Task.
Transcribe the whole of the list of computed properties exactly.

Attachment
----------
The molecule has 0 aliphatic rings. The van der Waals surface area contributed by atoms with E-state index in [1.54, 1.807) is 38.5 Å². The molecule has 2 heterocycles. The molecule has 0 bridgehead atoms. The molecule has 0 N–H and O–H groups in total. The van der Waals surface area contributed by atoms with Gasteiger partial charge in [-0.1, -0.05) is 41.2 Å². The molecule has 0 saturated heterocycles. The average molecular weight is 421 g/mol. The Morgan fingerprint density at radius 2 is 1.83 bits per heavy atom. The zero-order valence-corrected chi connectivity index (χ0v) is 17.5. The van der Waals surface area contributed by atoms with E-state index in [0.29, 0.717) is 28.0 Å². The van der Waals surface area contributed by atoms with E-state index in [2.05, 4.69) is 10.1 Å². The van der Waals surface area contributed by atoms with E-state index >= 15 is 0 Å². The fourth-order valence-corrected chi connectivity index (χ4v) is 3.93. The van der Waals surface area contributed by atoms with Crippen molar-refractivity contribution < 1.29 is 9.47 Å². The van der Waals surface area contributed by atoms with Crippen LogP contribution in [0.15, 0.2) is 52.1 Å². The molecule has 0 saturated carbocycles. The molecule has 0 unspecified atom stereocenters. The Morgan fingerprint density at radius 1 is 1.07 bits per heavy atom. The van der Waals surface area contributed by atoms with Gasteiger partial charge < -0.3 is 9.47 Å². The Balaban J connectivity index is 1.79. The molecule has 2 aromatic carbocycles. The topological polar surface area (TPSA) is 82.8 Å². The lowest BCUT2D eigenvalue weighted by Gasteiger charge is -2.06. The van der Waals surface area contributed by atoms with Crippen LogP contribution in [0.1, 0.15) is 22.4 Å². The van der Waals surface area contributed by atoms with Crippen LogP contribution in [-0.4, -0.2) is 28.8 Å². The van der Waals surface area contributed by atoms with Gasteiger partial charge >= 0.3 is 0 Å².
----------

The molecule has 0 aliphatic rings. The van der Waals surface area contributed by atoms with E-state index in [1.54, 1.807) is 38.5 Å². The molecule has 2 heterocycles. The molecule has 0 bridgehead atoms. The molecule has 0 N–H and O–H groups in total. The van der Waals surface area contributed by atoms with Gasteiger partial charge in [-0.1, -0.05) is 41.2 Å². The molecule has 0 saturated heterocycles. The average molecular weight is 421 g/mol. The Morgan fingerprint density at radius 2 is 1.83 bits per heavy atom. The zero-order valence-corrected chi connectivity index (χ0v) is 17.5. The van der Waals surface area contributed by atoms with E-state index in [0.29, 0.717) is 28.0 Å². The van der Waals surface area contributed by atoms with E-state index in [2.05, 4.69) is 10.1 Å². The van der Waals surface area contributed by atoms with E-state index >= 15 is 0 Å². The fourth-order valence-corrected chi connectivity index (χ4v) is 3.93. The van der Waals surface area contributed by atoms with Crippen molar-refractivity contribution < 1.29 is 9.47 Å². The van der Waals surface area contributed by atoms with Crippen LogP contribution in [0.15, 0.2) is 52.1 Å². The molecule has 0 saturated carbocycles. The molecule has 0 unspecified atom stereocenters. The Morgan fingerprint density at radius 1 is 1.07 bits per heavy atom. The van der Waals surface area contributed by atoms with Gasteiger partial charge < -0.3 is 9.47 Å². The Balaban J connectivity index is 1.79. The molecule has 2 aromatic carbocycles. The topological polar surface area (TPSA) is 82.8 Å². The lowest BCUT2D eigenvalue weighted by Gasteiger charge is -2.06. The van der Waals surface area contributed by atoms with Crippen LogP contribution in [0.1, 0.15) is 22.4 Å². The van der Waals surface area contributed by atoms with Crippen LogP contribution in [-0.4, -0.2) is 28.8 Å². The van der Waals surface area contributed by atoms with Gasteiger partial charge >= 0.3 is 0 Å².